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Latitude: 50.7791 / 50°46'44"N
Longitude: -3.2296 / 3°13'46"W
OS Eastings: 313408
OS Northings: 98446
OS Grid: SY134984
Mapcode National: GBR P8.Q9GL
Mapcode Global: FRA 4731.5LW
Plus Code: 9C2RQQHC+J5
Entry Name: 3 and 4 Beaumont Cottages
Listing Date: 22 February 1955
Source: Historic England
Source ID: 1333789
English Heritage Legacy ID: 87157
Location: Gittisham, East Devon, Devon, EX14
District: East Devon
Civil Parish: Gittisham
Traditional County: Devon
Lieutenancy Area (Ceremonial County): Devon
Church of England Parish: Gittisham St Michael
Church of England Diocese: Exeter
GITTISHAM GITTISHAM (north side)
SY 19 NV
7/155 Nos 3 and 4 Beaumont Cottages
2 adjoining estate cottages. Late C16 origins, originally part of the Beaumont
charity, derived from a legacy of £800 left by Henry Beaumont of Combe House, who
died in 1590. The cottages were sold later and land was purchased from which
pensions are still paid. Stone rubble, rendered below the eaves; thatched roof with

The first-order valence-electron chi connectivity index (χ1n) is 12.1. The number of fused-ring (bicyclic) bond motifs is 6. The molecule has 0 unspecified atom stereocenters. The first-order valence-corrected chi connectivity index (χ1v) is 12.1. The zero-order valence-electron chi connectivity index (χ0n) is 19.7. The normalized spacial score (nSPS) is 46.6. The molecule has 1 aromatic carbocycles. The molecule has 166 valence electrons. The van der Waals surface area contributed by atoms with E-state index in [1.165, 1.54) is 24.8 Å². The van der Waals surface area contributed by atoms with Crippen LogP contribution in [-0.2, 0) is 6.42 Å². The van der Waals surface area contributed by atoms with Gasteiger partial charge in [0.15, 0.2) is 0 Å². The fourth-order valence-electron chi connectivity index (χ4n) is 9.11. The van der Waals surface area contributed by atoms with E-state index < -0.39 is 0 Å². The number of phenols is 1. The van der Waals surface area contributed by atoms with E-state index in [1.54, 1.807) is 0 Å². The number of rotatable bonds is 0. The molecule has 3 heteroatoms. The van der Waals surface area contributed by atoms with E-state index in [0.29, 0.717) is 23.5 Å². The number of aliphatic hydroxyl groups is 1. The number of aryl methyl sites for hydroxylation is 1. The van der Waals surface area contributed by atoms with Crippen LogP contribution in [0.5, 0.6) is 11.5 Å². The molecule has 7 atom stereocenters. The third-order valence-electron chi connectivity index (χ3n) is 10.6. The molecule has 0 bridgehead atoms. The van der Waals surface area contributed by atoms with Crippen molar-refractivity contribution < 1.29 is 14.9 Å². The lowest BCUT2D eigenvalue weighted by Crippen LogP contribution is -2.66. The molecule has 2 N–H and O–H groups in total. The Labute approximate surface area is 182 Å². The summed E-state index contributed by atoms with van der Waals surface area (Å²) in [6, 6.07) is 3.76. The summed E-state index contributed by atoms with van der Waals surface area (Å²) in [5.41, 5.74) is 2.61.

plain ridge, gabled at the right end; right end stack and axial stack.
Plan: Sited to the rear of and parallel to Nos 1 and 2 Beaumont Cottages with a small
courtyard between. A single depth range, at one time 3 cottages, 2 cottages at time
of survey (1988). No 4 is a single cell plan with one heated room with a winder
stair adjacent to the stack, a small service room has been created at the rear by an
inserted partition. No 3 is presumably 2 rooms on plan and retains 2 front doors.
Exterior: 2 storeys. Asymmetrical 6 window front the eaves thatch eyebrowed over the
2 right hand first floor windows. 3 doors, to the left, right and centre, all late
C19/C20; 2- and 3-light C19 or early C20 casements with glazing bars.
Interior: No 4 inspected. Interior retains a deeply-chamfered step-stopped
crossbeam, a partly blocked fireplace retaining an early timber lintel and a winder
stair adjacent to the stack.
Roof: The right hand truss is an 'A' frame, presumably a replacement as the left hand
truss is a side-pegged jointed cruck truss. No access to the apex of the roof. No 3
is likely to retain good carpentry details and an early roof. These cottages form a
very good group round a courtyard with Nos 1 and 2 (q.v.), and make an important
contribution to a outstanding estate village which was described by Polwhele in 1790
as "esteemed the cleanliest in the country. It is not large but consists of many
trim cottages; and the people are remarkably neat in their houses and in themselves".
Polwhele, R. History of Devonshire, f.p. 1793, vol. II, p. 322.
Listing NGR: SY1340898446
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